Smart has tried its darnedest to diversify. It introduced the Smart Roadster in 2003 and the Forfour in 2004. It even did the Crossblade speedster in 2002. But each of those has fallen by the wayside, leaving the Fortwo as its only product. But that's all about to change.


Mercedes-Benz has been profiting mightily from compact cars recently. Its Kecskemét, Hungary, factory added a third shift to keep up with demand, and company's US arm called the CLA-Class, its "best launch in 20 years." However, Daimler boss Dieter Zetsche says the Mercedes brand won't be getting any smaller, subcompact models; they will be reserved for the Smart brand.


Smart is just about ready to launch the all-new generations of the Fortwo and Forfour. It might be hard to get excited for a car with such a mixed reputation, but the company has high expectations for the updated models. In a new video, Smart teases some nearly final prototypes during arctic testing in Sweden.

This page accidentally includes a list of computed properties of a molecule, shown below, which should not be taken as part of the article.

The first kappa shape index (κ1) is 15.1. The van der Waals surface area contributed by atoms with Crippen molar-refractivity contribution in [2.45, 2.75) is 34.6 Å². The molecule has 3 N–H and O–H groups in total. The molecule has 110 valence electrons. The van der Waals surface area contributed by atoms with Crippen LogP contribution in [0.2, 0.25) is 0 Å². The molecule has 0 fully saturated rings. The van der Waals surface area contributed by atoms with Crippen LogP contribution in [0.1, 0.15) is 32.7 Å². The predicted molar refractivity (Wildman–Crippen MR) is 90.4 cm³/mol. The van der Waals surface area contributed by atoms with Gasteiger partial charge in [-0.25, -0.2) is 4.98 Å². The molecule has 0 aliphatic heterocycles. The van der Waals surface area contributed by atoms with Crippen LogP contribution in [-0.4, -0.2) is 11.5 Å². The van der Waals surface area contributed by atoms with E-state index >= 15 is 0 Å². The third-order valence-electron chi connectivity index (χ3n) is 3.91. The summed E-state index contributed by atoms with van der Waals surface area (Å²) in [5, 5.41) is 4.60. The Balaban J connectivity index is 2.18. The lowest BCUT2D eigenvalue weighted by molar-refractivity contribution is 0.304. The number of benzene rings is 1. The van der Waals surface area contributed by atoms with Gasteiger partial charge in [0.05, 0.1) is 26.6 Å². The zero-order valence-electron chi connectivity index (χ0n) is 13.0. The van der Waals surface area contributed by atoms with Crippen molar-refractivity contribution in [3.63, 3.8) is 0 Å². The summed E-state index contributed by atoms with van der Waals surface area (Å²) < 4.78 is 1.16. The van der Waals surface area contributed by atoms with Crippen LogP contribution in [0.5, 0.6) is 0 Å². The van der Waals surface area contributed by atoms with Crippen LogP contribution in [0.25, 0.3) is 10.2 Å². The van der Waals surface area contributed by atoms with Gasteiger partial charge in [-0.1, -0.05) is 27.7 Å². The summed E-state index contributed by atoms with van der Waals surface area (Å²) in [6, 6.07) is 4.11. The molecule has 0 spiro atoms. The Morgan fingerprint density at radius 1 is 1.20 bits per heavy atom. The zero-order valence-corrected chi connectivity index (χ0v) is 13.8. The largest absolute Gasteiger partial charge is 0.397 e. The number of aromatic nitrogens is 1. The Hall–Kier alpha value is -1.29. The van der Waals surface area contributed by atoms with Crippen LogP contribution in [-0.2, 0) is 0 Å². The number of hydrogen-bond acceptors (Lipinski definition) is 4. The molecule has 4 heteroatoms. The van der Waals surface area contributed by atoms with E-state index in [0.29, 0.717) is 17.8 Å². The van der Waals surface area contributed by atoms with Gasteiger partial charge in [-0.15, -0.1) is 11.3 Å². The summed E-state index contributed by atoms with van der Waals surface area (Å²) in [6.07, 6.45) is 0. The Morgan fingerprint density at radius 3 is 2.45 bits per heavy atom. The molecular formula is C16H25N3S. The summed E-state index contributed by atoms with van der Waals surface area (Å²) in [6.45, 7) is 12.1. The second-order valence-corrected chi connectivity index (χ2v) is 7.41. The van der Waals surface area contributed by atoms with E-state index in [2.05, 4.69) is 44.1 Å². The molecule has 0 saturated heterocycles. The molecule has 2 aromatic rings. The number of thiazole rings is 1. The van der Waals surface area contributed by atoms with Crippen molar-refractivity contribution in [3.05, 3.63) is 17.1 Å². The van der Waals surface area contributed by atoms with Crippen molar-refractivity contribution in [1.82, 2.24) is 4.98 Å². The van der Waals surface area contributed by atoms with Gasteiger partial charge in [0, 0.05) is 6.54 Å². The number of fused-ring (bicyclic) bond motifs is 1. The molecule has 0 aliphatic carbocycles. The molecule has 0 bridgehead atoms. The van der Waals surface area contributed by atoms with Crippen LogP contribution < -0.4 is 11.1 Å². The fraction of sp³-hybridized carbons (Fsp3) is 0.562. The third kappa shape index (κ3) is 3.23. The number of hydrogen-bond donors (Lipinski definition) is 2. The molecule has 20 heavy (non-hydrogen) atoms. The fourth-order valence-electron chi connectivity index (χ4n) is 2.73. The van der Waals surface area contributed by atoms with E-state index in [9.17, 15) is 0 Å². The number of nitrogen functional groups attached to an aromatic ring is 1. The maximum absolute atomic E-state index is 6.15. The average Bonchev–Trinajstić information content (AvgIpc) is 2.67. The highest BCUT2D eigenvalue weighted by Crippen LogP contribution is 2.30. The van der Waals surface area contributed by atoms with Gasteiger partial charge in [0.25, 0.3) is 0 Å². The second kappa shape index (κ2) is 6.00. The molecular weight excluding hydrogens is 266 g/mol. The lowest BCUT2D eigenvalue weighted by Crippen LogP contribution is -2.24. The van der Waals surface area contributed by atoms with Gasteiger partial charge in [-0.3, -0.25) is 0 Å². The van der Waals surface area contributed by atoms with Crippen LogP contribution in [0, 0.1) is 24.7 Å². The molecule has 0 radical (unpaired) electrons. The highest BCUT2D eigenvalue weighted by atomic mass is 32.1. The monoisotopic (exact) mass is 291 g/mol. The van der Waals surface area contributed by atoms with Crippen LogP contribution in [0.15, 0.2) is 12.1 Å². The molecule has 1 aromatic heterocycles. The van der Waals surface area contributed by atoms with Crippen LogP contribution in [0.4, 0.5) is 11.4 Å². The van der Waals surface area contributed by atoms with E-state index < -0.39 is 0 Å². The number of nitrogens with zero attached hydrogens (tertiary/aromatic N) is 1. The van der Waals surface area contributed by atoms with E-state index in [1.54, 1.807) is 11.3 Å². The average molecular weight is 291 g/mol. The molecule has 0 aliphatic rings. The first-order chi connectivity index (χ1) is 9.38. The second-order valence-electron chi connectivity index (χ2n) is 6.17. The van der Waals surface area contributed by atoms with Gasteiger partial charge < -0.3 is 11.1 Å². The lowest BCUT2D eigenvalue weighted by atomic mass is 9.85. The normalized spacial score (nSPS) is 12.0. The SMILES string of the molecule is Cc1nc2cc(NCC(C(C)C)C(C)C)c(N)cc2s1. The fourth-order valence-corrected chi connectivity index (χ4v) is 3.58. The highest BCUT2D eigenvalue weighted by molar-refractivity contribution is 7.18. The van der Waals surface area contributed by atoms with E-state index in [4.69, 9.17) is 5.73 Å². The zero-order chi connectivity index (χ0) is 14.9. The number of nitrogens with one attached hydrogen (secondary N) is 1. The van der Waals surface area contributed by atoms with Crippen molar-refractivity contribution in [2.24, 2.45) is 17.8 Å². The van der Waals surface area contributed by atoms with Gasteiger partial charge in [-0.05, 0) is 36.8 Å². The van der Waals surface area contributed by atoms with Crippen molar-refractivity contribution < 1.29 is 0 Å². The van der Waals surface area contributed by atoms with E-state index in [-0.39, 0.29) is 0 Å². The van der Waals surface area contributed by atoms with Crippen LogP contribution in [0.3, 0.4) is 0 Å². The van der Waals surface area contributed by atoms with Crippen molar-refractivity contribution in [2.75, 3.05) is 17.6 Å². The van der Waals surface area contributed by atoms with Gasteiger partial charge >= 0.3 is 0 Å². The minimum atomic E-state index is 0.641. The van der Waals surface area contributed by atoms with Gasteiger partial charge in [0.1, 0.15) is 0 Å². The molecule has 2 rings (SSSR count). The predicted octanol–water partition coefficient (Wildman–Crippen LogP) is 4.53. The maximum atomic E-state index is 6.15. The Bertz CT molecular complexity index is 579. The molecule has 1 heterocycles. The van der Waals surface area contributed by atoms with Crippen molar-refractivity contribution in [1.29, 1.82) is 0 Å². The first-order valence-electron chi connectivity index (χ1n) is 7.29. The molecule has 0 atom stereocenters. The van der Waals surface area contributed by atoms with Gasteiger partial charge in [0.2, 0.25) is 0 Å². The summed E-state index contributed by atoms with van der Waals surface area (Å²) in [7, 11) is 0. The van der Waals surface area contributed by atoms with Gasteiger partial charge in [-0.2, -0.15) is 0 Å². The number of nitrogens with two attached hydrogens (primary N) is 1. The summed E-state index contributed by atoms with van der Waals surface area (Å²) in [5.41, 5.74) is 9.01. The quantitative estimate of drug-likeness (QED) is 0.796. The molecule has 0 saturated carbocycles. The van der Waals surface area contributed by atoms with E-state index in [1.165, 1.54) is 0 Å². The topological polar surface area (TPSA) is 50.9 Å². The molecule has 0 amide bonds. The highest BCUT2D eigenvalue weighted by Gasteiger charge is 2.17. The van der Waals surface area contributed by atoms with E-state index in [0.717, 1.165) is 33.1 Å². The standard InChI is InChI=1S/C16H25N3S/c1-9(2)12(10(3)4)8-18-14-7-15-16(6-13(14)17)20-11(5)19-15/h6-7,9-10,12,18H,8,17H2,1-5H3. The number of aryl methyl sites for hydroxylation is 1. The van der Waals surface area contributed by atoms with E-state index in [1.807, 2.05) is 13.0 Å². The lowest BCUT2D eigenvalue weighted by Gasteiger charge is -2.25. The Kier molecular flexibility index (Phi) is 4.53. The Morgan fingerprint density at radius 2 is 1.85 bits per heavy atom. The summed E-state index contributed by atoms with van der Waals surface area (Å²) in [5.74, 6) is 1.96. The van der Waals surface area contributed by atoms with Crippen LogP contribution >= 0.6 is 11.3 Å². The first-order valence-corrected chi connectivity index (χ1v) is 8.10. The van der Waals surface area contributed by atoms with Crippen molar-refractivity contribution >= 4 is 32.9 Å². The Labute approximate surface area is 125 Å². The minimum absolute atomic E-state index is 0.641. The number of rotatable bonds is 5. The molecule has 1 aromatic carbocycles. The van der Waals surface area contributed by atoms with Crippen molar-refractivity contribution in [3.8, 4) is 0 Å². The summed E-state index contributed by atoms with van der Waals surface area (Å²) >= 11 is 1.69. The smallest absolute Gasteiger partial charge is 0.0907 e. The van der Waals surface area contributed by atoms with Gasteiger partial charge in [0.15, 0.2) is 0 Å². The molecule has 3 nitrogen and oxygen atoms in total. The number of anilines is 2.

As expected, the new four-seat vehicle that Daimler AG's Smart division is will start selling later this year will still be pretty darn short. Daimler CEO Dieter Zetsche, speaking at the Mercedes-Benz parent company's annual press conference, disclosed a few details about both the next-generation Smart ForTwo and the new Smart ForFour, according to World Car Fans.


Smart, the Daimler-owned brand that has done nothing but struggle in the US market, probably won't be getting a larger model. A new four-seater called the ForFour is slated to go on sale in Europe later this year.


We've been waiting... and waiting... and waiting... for something new from Smart. Not another special edition of the Fortwo – even one with wings – can slake the brand's need for some fresh iron. Spy shots tell us that a couple of new models are on the way, but for now, we have this Smart Fourjoy concept, a buggy-like showcar that's said to preview the next-generation Forfour. Of course, unlike this concept, the production four-seater will come with full bodywork, but you're probably